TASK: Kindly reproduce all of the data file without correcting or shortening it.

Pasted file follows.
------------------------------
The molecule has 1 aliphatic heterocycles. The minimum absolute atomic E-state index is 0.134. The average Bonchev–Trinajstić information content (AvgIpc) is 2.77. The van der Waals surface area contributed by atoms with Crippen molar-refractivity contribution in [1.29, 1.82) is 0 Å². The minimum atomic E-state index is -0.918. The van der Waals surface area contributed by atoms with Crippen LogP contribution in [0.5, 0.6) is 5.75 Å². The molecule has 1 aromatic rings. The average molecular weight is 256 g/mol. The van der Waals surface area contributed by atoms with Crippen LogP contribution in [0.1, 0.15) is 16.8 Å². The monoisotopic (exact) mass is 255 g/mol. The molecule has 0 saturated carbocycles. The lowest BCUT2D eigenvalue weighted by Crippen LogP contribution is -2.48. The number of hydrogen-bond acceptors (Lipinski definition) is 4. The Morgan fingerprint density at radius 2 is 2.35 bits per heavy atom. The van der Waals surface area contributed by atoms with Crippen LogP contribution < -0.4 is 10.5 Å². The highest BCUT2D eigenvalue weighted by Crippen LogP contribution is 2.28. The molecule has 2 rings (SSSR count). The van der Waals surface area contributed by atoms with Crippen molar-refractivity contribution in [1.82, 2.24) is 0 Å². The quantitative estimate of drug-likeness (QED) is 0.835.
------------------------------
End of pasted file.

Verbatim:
The molecule has 1 aliphatic heterocycles. The minimum absolute atomic E-state index is 0.134. The average Bonchev–Trinajstić information content (AvgIpc) is 2.77. The van der Waals surface area contributed by atoms with Crippen molar-refractivity contribution in [1.29, 1.82) is 0 Å². The minimum atomic E-state index is -0.918. The van der Waals surface area contributed by atoms with Crippen LogP contribution in [0.5, 0.6) is 5.75 Å². The molecule has 1 aromatic rings. The average molecular weight is 256 g/mol. The van der Waals surface area contributed by atoms with Crippen LogP contribution in [0.1, 0.15) is 16.8 Å². The monoisotopic (exact) mass is 255 g/mol. The molecule has 0 saturated carbocycles. The lowest BCUT2D eigenvalue weighted by Crippen LogP contribution is -2.48. The number of hydrogen-bond acceptors (Lipinski definition) is 4. The Morgan fingerprint density at radius 2 is 2.35 bits per heavy atom. The van der Waals surface area contributed by atoms with Crippen LogP contribution < -0.4 is 10.5 Å². The highest BCUT2D eigenvalue weighted by Crippen LogP contribution is 2.28. The molecule has 2 rings (SSSR count). The van der Waals surface area contributed by atoms with Crippen molar-refractivity contribution in [1.82, 2.24) is 0 Å². The quantitative estimate of drug-likeness (QED) is 0.835.